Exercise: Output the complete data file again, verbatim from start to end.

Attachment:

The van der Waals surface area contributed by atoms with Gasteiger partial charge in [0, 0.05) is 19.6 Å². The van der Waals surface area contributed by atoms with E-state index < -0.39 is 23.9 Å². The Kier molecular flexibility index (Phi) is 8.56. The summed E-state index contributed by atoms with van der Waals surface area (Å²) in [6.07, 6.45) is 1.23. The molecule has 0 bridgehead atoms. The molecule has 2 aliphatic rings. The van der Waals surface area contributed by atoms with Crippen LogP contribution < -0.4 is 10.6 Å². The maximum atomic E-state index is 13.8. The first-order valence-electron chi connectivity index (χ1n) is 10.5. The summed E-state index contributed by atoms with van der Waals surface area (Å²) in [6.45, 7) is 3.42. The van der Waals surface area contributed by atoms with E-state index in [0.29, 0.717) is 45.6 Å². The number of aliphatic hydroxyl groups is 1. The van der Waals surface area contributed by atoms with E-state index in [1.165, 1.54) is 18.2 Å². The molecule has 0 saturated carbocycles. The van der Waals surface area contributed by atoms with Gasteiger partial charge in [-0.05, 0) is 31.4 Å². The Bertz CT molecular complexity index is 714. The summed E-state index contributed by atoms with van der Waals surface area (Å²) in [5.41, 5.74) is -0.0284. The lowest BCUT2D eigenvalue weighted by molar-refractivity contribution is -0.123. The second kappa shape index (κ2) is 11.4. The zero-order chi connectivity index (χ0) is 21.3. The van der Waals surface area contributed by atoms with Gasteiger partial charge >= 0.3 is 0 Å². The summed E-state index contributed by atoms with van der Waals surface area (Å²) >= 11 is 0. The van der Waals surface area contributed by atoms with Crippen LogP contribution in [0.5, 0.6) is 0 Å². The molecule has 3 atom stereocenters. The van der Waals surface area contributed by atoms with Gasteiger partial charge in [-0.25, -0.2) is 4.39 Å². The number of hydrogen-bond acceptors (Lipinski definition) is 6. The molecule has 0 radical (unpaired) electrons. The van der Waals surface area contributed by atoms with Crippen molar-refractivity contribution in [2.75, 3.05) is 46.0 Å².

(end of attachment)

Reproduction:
The van der Waals surface area contributed by atoms with Gasteiger partial charge in [0, 0.05) is 19.6 Å². The van der Waals surface area contributed by atoms with E-state index < -0.39 is 23.9 Å². The Kier molecular flexibility index (Phi) is 8.56. The summed E-state index contributed by atoms with van der Waals surface area (Å²) in [6.07, 6.45) is 1.23. The molecule has 0 bridgehead atoms. The molecule has 2 aliphatic rings. The van der Waals surface area contributed by atoms with Crippen LogP contribution < -0.4 is 10.6 Å². The maximum atomic E-state index is 13.8. The first-order valence-electron chi connectivity index (χ1n) is 10.5. The summed E-state index contributed by atoms with van der Waals surface area (Å²) in [6.45, 7) is 3.42. The van der Waals surface area contributed by atoms with E-state index in [0.29, 0.717) is 45.6 Å². The number of aliphatic hydroxyl groups is 1. The van der Waals surface area contributed by atoms with E-state index in [1.165, 1.54) is 18.2 Å². The molecule has 0 saturated carbocycles. The van der Waals surface area contributed by atoms with Gasteiger partial charge in [-0.05, 0) is 31.4 Å². The Bertz CT molecular complexity index is 714. The summed E-state index contributed by atoms with van der Waals surface area (Å²) in [5.41, 5.74) is -0.0284. The lowest BCUT2D eigenvalue weighted by molar-refractivity contribution is -0.123. The second kappa shape index (κ2) is 11.4. The zero-order chi connectivity index (χ0) is 21.3. The van der Waals surface area contributed by atoms with Gasteiger partial charge >= 0.3 is 0 Å². The summed E-state index contributed by atoms with van der Waals surface area (Å²) >= 11 is 0. The van der Waals surface area contributed by atoms with Crippen LogP contribution in [0.5, 0.6) is 0 Å². The molecule has 3 atom stereocenters. The van der Waals surface area contributed by atoms with Gasteiger partial charge in [-0.25, -0.2) is 4.39 Å². The number of hydrogen-bond acceptors (Lipinski definition) is 6. The molecule has 0 radical (unpaired) electrons. The van der Waals surface area contributed by atoms with Crippen molar-refractivity contribution in [2.75, 3.05) is 46.0 Å².